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The Silestone Institute, part of the Cosentino Group, has worked with leading experts to produce an insightful report which predicts the characteristics of the kitchen of the future. The report, entitled ‘Global Kitchen: the home kitchen in the era of globalisation’ is the result of a collaboration with 17 distinguished experts from the worlds of design, cooking, domestic technology, sociology, nutrition and sustainability. In addition, a survey carried out in over 800 kitchen studios across the world provides data on the importance consumers afford to this room in their homes.
Key experts included chefs Andoi Luis Aduriz (**Michelin in Mugaritz), Gaston Acurio, Harvard, anthropologist, Richard Wrangham, architect Piero Lissoni and industrial designer Patricia Moore.
Santiago Alfonso, marketing vice president for the Cosentino Group says, “Global Kitchen is an international project providing valuable insights into the kitchen of the future and aims to become an essential reference tool for professionals and consumers. It creates the opportunity for multidisciplinary reflection to analyse the effect of globalisation on kitchen architecture and design, to determine how this space will develop over the next 25 years.”
Key predictions in the Global Kitchen report include:
- The kitchen will be a hyper-connected, multi-functional space for work, leisure, health and relaxation.
- It will incorporate techniques and smart devices normally found in professional kitchens such as vacuum cooking and packaging.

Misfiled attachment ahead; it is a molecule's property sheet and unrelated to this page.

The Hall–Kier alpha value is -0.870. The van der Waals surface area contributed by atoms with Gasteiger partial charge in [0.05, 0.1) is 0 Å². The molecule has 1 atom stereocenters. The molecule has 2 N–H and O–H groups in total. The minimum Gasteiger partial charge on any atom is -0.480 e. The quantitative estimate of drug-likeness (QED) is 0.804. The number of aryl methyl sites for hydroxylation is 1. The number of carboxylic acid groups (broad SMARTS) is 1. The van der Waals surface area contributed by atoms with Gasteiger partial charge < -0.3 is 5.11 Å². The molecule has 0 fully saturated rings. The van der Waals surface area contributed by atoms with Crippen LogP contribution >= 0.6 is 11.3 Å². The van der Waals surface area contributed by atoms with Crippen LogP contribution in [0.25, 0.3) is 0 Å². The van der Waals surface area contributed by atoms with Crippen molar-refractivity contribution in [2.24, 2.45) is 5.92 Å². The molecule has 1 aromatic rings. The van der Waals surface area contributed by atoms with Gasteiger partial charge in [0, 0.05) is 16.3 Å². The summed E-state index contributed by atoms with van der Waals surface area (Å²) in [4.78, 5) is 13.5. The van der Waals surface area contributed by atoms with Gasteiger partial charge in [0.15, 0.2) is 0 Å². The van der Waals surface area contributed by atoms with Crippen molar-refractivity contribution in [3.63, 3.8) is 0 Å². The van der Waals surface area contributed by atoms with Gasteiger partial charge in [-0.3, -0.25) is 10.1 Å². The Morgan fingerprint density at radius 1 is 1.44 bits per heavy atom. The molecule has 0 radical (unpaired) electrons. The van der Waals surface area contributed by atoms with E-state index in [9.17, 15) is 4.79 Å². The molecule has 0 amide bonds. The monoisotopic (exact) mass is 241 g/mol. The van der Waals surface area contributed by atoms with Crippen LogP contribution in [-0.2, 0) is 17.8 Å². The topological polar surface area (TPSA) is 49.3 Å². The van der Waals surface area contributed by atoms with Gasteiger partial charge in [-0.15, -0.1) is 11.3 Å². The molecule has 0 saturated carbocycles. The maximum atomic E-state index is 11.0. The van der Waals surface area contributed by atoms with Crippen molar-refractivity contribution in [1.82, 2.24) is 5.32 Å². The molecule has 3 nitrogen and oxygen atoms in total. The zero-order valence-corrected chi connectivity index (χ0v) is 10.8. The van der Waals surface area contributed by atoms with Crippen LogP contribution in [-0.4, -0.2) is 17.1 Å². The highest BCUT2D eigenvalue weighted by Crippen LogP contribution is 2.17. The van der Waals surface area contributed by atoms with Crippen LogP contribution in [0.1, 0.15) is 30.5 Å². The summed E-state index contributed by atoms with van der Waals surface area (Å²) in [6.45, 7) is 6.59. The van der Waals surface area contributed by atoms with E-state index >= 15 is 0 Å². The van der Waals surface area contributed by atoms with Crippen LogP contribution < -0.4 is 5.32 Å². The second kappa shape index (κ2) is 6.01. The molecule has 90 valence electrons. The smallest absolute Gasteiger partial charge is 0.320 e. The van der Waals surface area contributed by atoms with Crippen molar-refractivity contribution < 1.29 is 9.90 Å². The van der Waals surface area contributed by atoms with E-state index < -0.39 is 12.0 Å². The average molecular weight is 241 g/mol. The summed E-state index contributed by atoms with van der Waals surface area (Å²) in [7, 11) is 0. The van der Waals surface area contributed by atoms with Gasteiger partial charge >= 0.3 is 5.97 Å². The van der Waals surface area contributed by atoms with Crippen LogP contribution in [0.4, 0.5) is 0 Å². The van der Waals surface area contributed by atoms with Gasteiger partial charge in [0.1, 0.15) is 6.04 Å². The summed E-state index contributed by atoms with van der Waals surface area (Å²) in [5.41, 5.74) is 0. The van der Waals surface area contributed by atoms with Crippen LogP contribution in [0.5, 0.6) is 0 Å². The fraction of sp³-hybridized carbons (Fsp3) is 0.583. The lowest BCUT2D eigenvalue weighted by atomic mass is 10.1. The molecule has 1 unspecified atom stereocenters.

- It will further cement its role as the ‘centre of the home’; the largest and most invested room in the house.
- The kitchen will develop as a multi-functional space in all countries and is expected to disappear as an independent room.
- Its design will not only take aesthetics and function into account but also emotional value and it will strengthen its use as a space for relaxing and well-being.
- Connectivity and smart appliances will be managed from mobile and wearable devices and will not only make shopping and laundry easier, but ensure endless access to information from the Internet of Things.
- The worktops will be able to cook, make calls, broadcast TV or provide access to the internet. They will be height adjustable, contain recipe databases where chefs will guide the user through the method, ingredient information and be able to weigh food.
- The refrigerator will offer permanent access to nutritional information on screens.
- They will be sustainable, with appliances solar powered and will be aligned with ‘Multi- R’ thinking – Rethink, Redesign, Repair, Reuse, Remanufacture, Recover.
- Intelligent lighting will be variable to match the time of day, mood or the type of food being cooked.
Forecasting and Sales Experts’ opinions on the future of the home kitchen
Highlights from the survey include:
- 87% of respondents said that the kitchen would become more relevant as an activity and meeting place in the house. (In many countries, the kitchen is a separate room).
- 5% said that it will be a single space combining dining and living rooms.
- 3% said it will be used to get together with family, to work and do homework (60.9%) and surf the internet (62.4%).
- 1% expect cooking will be directly on the work surface.
- 7% predict that the work surface will integrate a control panel for appliances with access to the internet and device connection.
- 3% imagine the work surface will incorporate weighing scales and nutritional analysis.
- Australia and Brazil agree that the new cooking methods will be the most important development, while the UK and Italy prefer smart appliances. In contrast, Spain and the US value connectivity above all.